DAG lipase involvement in depolarization-induced suppression of inhibition: does endocannabinoid biosynthesis always meet the demand?

Rogier Min, Vincenzo Di Marzo, Huibert D Mansvelder

Research output: Contribution to journalReview articleAcademicpeer-review

Abstract

Hippocampal depolarization-induced suppression of inhibition (DSI) is a robust form of short-term synaptic plasticity. DSI is mediated by endocannabinoid signaling. Since this discovery, pinning down the endogenous cannabinoid receptor ligand that mediates DSI has been problematic. Blocking degradation of the endocannabinoid 2-arachidonoyl glycerol (2-AG) lengthens DSI, which seems to indicate that 2-AG mediates DSI. In contrast, pharmacological inhibition of the 2-AG-synthesizing enzyme diacylglycerol lipase (DAGL) has yielded conflicting results: DAGL inhibitors often fail to block hippocampal DSI. Recently, 2 studies seem to have cornered this problem using DAGL knockout mice. Hippocampal DSI is absent in DAGL-α knockout mice, pointing to a key role for 2-AG in DSI. However, these studies do not reconcile the discrepancy with pharmacological experiments. Here, we argue that the seeming contradiction between results from pharmacological and genetic approaches may be explained in several ways. We suggest that the contradiction may be resolved by taking a different perspective on endocannabinoid signaling: in some forms of endocannabinoid-mediated signaling endocannabinoids might not be necessarily produced "on demand" but presynthesized and stored until needed.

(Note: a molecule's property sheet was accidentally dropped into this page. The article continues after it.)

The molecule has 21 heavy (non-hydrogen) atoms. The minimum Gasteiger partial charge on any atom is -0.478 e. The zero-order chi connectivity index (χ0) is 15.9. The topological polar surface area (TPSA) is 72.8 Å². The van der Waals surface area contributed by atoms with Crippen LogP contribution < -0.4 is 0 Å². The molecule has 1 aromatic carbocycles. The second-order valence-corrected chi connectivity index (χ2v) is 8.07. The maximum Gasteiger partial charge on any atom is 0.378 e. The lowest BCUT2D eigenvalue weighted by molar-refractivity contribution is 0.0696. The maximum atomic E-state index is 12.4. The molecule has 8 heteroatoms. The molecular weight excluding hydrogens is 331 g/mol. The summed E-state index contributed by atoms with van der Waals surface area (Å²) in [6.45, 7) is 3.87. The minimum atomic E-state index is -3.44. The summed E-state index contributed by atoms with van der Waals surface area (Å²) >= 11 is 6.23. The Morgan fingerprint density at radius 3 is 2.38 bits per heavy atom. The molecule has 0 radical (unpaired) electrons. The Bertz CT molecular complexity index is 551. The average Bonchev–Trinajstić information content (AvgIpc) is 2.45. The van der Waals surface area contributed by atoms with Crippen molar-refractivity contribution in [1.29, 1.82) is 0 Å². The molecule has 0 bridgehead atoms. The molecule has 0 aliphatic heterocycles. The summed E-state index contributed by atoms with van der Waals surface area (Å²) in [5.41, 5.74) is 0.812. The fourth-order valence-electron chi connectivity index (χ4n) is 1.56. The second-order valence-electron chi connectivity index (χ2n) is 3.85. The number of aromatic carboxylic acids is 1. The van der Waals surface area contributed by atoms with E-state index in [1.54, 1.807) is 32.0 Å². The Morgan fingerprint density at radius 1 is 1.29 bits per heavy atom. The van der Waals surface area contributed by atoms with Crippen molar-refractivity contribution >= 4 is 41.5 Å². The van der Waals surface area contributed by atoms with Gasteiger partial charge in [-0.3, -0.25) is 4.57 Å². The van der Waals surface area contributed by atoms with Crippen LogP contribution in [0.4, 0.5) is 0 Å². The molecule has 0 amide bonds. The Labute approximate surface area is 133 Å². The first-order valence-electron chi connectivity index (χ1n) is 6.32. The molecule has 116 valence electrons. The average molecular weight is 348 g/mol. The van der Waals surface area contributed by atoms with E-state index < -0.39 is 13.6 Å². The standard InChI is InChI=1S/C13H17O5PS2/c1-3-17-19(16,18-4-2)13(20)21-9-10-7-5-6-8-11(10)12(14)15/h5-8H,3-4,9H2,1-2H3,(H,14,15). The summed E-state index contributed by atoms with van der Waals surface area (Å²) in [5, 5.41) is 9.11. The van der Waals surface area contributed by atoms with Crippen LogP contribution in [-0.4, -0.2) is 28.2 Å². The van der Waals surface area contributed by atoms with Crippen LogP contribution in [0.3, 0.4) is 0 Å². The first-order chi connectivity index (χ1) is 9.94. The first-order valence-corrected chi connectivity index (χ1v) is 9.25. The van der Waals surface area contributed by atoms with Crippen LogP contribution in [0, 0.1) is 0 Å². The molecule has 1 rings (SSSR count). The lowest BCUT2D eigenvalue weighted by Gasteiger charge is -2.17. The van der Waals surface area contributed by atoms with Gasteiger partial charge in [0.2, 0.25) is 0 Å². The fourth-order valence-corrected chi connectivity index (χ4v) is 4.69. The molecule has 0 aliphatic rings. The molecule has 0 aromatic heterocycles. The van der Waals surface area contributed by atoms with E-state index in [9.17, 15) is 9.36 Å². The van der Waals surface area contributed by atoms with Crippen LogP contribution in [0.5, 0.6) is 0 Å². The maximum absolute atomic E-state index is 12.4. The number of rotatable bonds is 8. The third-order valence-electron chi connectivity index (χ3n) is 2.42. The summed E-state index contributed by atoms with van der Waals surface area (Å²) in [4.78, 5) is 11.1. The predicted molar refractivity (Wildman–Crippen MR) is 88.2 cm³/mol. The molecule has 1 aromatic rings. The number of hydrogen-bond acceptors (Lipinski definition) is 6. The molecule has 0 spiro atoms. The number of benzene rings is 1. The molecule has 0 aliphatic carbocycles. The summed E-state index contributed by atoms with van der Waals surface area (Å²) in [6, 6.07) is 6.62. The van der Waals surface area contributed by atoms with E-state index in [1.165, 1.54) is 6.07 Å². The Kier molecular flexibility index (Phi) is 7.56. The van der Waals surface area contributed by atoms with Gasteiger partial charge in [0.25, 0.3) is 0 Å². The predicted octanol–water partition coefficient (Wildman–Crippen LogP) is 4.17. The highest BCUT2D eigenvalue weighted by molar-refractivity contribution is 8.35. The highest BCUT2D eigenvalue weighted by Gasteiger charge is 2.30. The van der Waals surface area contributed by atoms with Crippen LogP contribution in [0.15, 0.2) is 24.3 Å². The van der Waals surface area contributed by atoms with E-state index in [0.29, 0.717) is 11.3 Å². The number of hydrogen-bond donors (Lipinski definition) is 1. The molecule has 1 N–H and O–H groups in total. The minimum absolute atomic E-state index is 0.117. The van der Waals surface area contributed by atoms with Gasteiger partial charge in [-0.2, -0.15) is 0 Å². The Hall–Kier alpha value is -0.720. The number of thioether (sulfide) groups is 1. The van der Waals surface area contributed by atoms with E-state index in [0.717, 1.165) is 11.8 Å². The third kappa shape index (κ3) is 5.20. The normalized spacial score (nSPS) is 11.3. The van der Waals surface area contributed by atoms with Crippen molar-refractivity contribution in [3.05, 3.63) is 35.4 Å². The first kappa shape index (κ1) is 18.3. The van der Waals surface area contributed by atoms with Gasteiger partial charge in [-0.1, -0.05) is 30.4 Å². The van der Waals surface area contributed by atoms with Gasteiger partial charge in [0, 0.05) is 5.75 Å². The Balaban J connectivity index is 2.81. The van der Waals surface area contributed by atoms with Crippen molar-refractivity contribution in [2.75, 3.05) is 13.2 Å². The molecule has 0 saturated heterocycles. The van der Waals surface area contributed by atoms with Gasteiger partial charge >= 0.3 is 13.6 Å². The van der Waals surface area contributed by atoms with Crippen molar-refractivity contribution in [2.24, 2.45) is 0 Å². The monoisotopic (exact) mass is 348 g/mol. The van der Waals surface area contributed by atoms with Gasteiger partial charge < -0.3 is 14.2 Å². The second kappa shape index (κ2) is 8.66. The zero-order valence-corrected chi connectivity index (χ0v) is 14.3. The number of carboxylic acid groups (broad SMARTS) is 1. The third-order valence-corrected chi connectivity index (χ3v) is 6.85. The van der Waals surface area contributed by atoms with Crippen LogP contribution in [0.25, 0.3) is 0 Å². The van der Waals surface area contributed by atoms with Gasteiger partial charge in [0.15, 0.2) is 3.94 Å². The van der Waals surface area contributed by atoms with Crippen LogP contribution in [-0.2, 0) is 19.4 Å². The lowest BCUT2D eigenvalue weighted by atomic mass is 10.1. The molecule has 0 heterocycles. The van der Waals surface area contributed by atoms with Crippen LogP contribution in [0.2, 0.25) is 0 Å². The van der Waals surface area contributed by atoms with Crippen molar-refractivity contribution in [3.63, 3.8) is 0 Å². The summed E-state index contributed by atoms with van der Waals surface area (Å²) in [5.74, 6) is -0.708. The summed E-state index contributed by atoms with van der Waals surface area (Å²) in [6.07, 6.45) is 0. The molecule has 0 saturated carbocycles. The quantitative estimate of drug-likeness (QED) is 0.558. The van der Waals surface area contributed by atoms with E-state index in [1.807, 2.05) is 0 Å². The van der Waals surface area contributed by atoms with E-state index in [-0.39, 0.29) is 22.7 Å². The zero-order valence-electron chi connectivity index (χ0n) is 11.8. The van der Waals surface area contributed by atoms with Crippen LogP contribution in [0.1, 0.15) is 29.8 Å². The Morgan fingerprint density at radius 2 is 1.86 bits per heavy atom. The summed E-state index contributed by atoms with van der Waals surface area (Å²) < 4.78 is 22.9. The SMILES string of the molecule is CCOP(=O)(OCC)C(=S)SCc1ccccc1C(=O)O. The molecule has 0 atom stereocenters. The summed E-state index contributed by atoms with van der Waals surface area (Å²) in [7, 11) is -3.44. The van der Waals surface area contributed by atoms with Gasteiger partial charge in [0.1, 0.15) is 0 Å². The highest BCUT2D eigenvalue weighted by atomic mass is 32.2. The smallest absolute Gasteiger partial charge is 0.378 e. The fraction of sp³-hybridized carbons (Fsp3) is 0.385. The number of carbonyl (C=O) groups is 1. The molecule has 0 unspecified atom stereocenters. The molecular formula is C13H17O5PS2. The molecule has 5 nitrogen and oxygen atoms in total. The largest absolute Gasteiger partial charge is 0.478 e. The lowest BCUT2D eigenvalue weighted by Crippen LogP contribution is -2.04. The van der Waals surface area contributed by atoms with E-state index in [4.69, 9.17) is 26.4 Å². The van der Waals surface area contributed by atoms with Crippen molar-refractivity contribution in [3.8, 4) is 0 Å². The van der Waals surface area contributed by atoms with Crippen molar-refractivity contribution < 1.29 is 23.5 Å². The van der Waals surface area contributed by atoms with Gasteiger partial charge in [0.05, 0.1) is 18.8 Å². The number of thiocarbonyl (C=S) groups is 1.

Original languageEnglish
Pages (from-to)608-13
Number of pages6
JournalThe Neuroscientist : a review journal bringing neurobiology, neurology and psychiatry
Volume16
Issue number6
DOIs
Publication statusPublished - Dec 2010

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